I am writing in regard to your article "Future of Salem School Still in Limbo." My name is Dorothy Christofides. Prior to moving to Port Washington and having my second child I worked as a Designer and Space planner in a New York City architectural firm. As a service to my clients, I helped in their search for new office space by developing a program for their needs and allotting the proper square footage. In a time of terribly tight budgets, this was a very important service. After reading this article, with my background, I find it hard to believe that the future of the "Salem School" is still in "Limbo" and I would like to address a few items.
The article states if "Salem is used as another school, the district would accommodate the rising student population at the elementary level and eliminate the overcrowding at the rest of the elementary schools and eliminate the need to build new additions on to the existing elementary schools." The article also states that the district requires a 25,000 square foot administration facility and if Salem is used "as a multi use building serving as administration center and community space for the district," "space not utilized by the administration could open a number of possibilities for the community (i.e. Senior Citizens Center, a youth center, adult education, an environmental center and a community meeting center.)"
So why is the future of Salem School still in Limbo?!
How can the administration be looking to create needs for the Salem School when there are already have huge needs? This goes against all my training.
The Salem school is more space than the administration facility needs, and surely the administration facility doesn't need 7.17 acres of land. We have wonderful community space already available to us at the "Landmark Building" and at the library, as well as senior citizens and youth programs. If the administration was my client I would advise my client to look for a space more suitable to their needs and not beyond!
Money wise the article states the difference between renovating the building as a school or as an admin/community center would be a difference of $235,365 (a nominal amount...but we still don't need the community space). The article also states that, if Salem becomes a school, "a district administration center of approximately 25,000 square feet would be created, which in Mr. Ottaiano's view, would "negate any cost savings."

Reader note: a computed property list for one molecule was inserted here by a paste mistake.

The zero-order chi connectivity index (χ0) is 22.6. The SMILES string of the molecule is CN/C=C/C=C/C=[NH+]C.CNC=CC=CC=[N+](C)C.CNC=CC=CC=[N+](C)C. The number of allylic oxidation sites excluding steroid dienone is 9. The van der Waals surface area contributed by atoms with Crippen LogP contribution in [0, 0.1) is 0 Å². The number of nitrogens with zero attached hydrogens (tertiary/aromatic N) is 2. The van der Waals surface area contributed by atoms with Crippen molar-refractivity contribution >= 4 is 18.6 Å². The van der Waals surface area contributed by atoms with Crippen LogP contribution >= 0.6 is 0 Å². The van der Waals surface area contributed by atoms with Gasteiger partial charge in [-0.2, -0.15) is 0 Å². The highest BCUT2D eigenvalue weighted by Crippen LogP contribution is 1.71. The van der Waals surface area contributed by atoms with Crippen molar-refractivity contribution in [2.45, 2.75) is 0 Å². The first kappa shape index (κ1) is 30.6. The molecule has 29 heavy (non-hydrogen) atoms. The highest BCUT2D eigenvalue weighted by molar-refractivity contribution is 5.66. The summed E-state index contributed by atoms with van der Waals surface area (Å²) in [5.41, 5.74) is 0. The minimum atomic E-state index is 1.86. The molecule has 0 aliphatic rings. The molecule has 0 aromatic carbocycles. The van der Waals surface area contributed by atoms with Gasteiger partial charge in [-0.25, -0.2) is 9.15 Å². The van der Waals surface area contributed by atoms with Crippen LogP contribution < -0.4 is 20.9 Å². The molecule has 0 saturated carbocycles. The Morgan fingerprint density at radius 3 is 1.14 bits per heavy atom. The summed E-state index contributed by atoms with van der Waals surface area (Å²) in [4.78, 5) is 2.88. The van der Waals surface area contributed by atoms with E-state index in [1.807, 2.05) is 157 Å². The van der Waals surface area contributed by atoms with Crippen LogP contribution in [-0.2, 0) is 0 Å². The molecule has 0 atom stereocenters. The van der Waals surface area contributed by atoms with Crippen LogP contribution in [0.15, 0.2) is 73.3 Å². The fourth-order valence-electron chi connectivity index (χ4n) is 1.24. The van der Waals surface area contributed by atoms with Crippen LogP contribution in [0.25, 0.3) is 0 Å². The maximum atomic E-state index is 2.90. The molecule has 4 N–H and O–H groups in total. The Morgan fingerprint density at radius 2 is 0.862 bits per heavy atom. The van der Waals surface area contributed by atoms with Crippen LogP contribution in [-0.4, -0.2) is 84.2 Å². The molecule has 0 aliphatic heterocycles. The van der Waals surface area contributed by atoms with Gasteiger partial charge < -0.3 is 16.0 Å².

Has anyone asked Mr. Ottaiano to do a cost analysis between the cost of building a 25,000 square foot administration center and the cost of building the additions onto the elementary schools to alleviate the existing and future overcrowding. Additions onto the schools would involve more than just classrooms. Building codes govern that there are so many toilets per child, as well as so much square footage per child in the lunchroom/auditorium spaces. The gym and other support functions could be affected as well. I can't imagine that these additions would cost less than a 25,000 square foot administration facility. I would really love to see a program developed for the additions and a price tag.
As a designer and space planner, I would like to throw out another idea as a possibility. The existing administration building is a plain, sprawling, one-story building with a flat roof. Has anyone looked at the possibility of adding a second story addition?
My son just turned 3, and will be entering kindergarten in 2000. My daughter is 18 months and will be entering kindergarten in 2001. I would love to have them go to the Salem School. I've heard how wonderful the Guggenheim school is. Will it still be so wonderful when it's larger and it has a larger student population? Will a sociologist be consulted to advise on how a larger school population will impact the dynamics of the schools affected, prior to a decision on the fate of the Salem School? Will school grounds be infringed on by additions onto the schools?
It seems that the administration is telling Mr. Ottaiano what they want and he is developing his research accordingly. (Can't blame him for doing his job.) I urge any other designers and architects (who have code books accessible) out there who've been following this saga to help me out! Write to the Board of Ed, write to this paper. We need some independent research to support the Salem School.